Bumper Russian wheat harvest to hit Australian farmers
Russia has become the world’s biggest exporter of wheat, knocking Australia out of global top three ranking and posing a serious threat to the future of Australia’s $12 billion grain industry.
A new report by the Australian Export Grains Innovation Centre released today, analysing the Russian grains industry, predicts grain exports from Russia will surge a further 60 per cent by 2030, resulting in increased low-cost competition in Australia’s key Asian markets.
The report’s lead author, Professor Ross Kingwell, said Russia’s rapidly-growing wheat production, the devalued Russian rouble and its low supply chain costs should be of great concern to Australia
Russia, Ukraine and Kazakhstan, traditionally known as the Black Sea grain producers, have just all enjoyed a bumper harvest, adding further pressure to the global oversupply of grain.
The large volume of cheap Black Sea wheat currently flooding world markets — as well as a big North American harvest — pushed global wheat prices to a new low of $US180 a tonne this week.
At those levels, assuming world prices stay depressed until the forecast big Australian wheat harvest starts in southern Queensland and WA, selling wheat to exporters would not be worthwhile as many local farmers would be losing money.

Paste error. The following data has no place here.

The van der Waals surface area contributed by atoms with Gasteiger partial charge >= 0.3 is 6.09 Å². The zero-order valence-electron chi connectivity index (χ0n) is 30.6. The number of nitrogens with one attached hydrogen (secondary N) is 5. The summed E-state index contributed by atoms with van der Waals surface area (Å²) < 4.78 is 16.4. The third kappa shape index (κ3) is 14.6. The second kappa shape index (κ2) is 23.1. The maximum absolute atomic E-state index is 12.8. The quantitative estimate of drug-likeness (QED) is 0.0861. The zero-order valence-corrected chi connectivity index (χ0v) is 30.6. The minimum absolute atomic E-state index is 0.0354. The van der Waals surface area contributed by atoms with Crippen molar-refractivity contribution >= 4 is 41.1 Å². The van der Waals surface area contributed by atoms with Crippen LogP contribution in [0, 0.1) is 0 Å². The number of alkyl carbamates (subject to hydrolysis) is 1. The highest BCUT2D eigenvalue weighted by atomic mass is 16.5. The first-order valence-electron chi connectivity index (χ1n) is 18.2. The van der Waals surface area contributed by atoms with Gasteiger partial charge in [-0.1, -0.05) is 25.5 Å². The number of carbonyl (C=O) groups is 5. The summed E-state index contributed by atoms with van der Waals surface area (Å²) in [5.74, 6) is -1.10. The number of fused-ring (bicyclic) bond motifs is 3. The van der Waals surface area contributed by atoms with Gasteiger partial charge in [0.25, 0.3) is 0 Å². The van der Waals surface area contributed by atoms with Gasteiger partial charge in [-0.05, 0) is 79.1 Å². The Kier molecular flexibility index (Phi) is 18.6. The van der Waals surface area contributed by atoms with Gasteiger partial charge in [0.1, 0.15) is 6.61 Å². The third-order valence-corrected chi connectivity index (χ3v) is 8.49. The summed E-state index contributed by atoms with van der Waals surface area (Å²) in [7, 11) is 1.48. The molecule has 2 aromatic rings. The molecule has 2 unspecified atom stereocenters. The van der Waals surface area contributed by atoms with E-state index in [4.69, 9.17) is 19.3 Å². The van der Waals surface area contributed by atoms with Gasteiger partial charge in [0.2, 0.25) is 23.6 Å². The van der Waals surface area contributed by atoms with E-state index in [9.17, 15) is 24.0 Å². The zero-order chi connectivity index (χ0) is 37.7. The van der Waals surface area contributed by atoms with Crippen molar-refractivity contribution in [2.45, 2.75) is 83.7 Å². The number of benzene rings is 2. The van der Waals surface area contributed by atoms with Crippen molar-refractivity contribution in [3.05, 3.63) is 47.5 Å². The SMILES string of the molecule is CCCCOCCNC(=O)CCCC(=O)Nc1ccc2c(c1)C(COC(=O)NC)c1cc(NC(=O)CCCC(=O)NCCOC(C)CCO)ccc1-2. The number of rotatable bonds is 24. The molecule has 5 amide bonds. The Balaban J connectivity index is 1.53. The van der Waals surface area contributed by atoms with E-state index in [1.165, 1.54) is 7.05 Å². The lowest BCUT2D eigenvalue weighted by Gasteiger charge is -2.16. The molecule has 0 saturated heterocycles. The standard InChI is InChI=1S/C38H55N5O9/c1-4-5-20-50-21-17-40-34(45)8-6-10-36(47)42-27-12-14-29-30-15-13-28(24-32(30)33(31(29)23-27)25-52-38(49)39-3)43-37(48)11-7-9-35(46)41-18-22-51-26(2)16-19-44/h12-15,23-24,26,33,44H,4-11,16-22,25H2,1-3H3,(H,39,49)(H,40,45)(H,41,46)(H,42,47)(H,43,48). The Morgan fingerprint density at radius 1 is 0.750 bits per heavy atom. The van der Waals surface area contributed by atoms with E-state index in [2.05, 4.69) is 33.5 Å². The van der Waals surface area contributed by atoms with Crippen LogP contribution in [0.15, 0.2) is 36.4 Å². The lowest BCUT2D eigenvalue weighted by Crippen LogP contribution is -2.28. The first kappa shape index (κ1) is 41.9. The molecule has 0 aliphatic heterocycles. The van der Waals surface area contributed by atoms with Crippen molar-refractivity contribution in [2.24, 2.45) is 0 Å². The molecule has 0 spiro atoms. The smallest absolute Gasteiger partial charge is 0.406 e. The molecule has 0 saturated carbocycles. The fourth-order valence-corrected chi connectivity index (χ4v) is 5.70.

It is expected more grain will be stored on farms and by the large exporters such as Graincorp, Viterra, Emerald and CBH than for many seasons, with the CBH group currently constructing an additional four million tonnes of bunker storage capacity to cope with the big crop, low prices and low market appetite.
Professor Kingwell said Australia was currently only hanging on to its place as a key wheat supplier to Southeast Asia — where 70 per cent of Australia’s wheat exports are now sold — because of growing demand for flour as Asia’s diet becomes more westernised and its population more urban and affluent.
Russia produces 107 million tonnes of grain annually, dwarfing Australia’s average 30 million tonne winter crop, and produces it at a lower cost than Australia, selling about 20 per cent of its production on world markets.
Professor Kingwell said Australia should not panic about increased Black Sea competition, but needed to ensure that future actions were well-considered, co-ordinated and strategic.
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